Xypex Concentrate and Modified crystalline waterproofing

Fig. 5 & 6 - The St. Louis branch of Western Specialty Contractors (WCS) applied (see first photo) a slurry of Xypex Concentrate and Modified crystalline waterproofing to nearly 20,000 square feet of concrete utility tunnels, drains, and knee walls as part of the expansion and restoration of the Gateway Arch National Park. Workers used handheld sprayers to keep the Xypex coating moist to aid the curing process. (see 2nd photo)

Both Xypex Concentrate and Modified are unique crystalline treatments for waterproofing and repair of concrete. Xypex Concentrate consists of Portland cement, finely graded sand and active proprietary chemicals. It is applied as a cementitious slurry to the pre-saturated surface of any above or below grade concrete. 

The active chemicals diffuse into the substrate and react with moisture and the constituents of hardened concrete to cause a catalytic reaction. This reaction generates a non-soluble crystalline formation throughout the pores and capillary tracts of the concrete, preventing the penetration of water and other liquids from any direction, even under high hydrostatic pressure. 

Brushed on Application

WCS crews mixed Xypex Concentrate and Modified with a drill mixer in four-gallon batches and scrubbed it onto the floors and walls of the tunnels with stiff brushes. One worker would power wash the next area of the tunnel to be waterproofed, while three to four other workers applied the Xypex crystalline waterproofing. Along the joints where the tunnel walls met the floor, the concrete crew formed a one inch by one inch channel (i.e., block-out) in the newly poured concrete to allow WCS to dry-pack Xypex Concentrate into those critical joints for extra protection. The dry Xypex mix was tamped into the joints with a wood block and hammer to provide extra protection at these vulnerable joints. A pneumatic packer may also be used for this purpose.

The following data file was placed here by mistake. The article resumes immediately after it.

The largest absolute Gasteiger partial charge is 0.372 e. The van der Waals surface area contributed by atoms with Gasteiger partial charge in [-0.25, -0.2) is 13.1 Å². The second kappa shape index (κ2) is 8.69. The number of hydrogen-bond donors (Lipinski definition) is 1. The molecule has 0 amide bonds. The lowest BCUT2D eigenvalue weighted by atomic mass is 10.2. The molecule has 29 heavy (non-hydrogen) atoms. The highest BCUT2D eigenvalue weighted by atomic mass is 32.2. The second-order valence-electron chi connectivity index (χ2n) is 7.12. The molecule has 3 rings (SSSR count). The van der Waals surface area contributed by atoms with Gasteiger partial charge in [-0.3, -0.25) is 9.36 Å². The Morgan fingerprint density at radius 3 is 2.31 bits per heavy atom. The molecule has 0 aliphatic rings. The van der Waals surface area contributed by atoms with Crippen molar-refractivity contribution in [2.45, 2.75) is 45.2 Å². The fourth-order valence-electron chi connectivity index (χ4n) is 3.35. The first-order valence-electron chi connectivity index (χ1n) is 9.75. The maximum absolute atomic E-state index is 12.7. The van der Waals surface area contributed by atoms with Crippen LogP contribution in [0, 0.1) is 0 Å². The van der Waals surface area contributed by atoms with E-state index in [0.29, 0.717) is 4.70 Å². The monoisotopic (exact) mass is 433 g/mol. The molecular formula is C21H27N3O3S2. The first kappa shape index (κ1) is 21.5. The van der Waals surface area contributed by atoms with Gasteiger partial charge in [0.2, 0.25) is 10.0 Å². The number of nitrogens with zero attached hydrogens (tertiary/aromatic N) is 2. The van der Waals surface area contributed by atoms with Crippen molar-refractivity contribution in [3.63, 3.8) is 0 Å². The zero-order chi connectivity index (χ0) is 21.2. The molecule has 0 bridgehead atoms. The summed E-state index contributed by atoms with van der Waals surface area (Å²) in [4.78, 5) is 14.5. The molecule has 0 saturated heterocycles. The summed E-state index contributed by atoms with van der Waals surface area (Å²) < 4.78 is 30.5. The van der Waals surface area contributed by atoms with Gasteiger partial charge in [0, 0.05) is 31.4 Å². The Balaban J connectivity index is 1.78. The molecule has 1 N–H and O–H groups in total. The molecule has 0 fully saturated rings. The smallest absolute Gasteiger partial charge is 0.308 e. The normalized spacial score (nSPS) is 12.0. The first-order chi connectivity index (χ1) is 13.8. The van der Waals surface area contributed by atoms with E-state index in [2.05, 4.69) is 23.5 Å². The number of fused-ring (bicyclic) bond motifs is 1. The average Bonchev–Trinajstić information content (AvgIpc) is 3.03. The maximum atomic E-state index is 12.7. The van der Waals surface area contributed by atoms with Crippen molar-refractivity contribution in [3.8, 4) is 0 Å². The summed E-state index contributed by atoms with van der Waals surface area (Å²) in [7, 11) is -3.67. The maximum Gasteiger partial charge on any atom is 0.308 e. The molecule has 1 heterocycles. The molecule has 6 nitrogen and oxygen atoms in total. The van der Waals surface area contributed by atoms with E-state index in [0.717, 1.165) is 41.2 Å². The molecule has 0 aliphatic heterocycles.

A second coat of Xypex Modified was applied over the base layer of Concentrate. Xypex Modified is specially formulated to reinforce Xypex Concentrate in applications where a second coat is recommended and a harder finish is desired, such as high traffic areas. 

The combination of Xypex Concentrate and Modified was also used by Western Specialty Contractors to waterproof four 60-foot long by two-foot wide concrete trench drains at grade level, as well as hundreds of feet of arced knee wall used around the new, circular entrance that welcomes visitors to the expanded and renovated Gateway Arch National Park. 

“Our branch specializes in new construction waterproofing and roofing,” Belgeri notes. “We have two other groups in St. Louis that specialize in concrete and masonry restoration. We all use Xypex concrete waterproofing products extensively. We used it a lot for applications just like the Gateway Arch project— tunnels and elevator, escalator and stairwell pits. Anywhere, usually below grade, that needs extra protection. General contractors are the toughest critics. The goal is no callback from the GC, and that’s what we get with Xypex.”

Company: Xypex Chemical Corporation